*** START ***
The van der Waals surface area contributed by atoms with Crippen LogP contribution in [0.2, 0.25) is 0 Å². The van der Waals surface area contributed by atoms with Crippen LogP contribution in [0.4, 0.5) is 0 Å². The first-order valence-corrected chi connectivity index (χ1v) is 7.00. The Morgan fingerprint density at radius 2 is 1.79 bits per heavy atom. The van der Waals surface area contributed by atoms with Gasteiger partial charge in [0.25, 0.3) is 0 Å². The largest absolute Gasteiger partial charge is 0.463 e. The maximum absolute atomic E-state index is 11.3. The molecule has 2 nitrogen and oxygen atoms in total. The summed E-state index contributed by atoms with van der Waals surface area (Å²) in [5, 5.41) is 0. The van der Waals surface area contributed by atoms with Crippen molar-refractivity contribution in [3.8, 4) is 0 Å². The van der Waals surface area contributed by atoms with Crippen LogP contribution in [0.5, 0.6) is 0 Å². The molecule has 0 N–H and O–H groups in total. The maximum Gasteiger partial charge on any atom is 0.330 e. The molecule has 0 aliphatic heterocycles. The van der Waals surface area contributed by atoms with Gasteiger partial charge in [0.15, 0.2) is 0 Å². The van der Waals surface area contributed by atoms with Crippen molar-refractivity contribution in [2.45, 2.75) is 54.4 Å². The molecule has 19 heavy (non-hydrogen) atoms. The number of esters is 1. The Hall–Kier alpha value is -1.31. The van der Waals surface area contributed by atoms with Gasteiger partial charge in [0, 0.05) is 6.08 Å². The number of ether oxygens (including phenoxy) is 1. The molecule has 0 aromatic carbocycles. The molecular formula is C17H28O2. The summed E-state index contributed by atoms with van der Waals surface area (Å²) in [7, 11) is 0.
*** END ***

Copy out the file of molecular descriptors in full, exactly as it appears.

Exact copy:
The van der Waals surface area contributed by atoms with Crippen LogP contribution in [0.2, 0.25) is 0 Å². The van der Waals surface area contributed by atoms with Crippen LogP contribution in [0.4, 0.5) is 0 Å². The first-order valence-corrected chi connectivity index (χ1v) is 7.00. The Morgan fingerprint density at radius 2 is 1.79 bits per heavy atom. The van der Waals surface area contributed by atoms with Gasteiger partial charge in [0.25, 0.3) is 0 Å². The largest absolute Gasteiger partial charge is 0.463 e. The maximum absolute atomic E-state index is 11.3. The molecule has 2 nitrogen and oxygen atoms in total. The summed E-state index contributed by atoms with van der Waals surface area (Å²) in [5, 5.41) is 0. The van der Waals surface area contributed by atoms with Crippen molar-refractivity contribution in [3.8, 4) is 0 Å². The van der Waals surface area contributed by atoms with Crippen LogP contribution in [0.5, 0.6) is 0 Å². The molecule has 0 N–H and O–H groups in total. The maximum Gasteiger partial charge on any atom is 0.330 e. The molecule has 0 aliphatic heterocycles. The van der Waals surface area contributed by atoms with Gasteiger partial charge in [0.15, 0.2) is 0 Å². The van der Waals surface area contributed by atoms with Crippen molar-refractivity contribution in [2.45, 2.75) is 54.4 Å². The molecule has 19 heavy (non-hydrogen) atoms. The number of esters is 1. The Hall–Kier alpha value is -1.31. The van der Waals surface area contributed by atoms with Gasteiger partial charge in [0, 0.05) is 6.08 Å². The number of ether oxygens (including phenoxy) is 1. The molecule has 0 aromatic carbocycles. The molecular formula is C17H28O2. The summed E-state index contributed by atoms with van der Waals surface area (Å²) in [7, 11) is 0.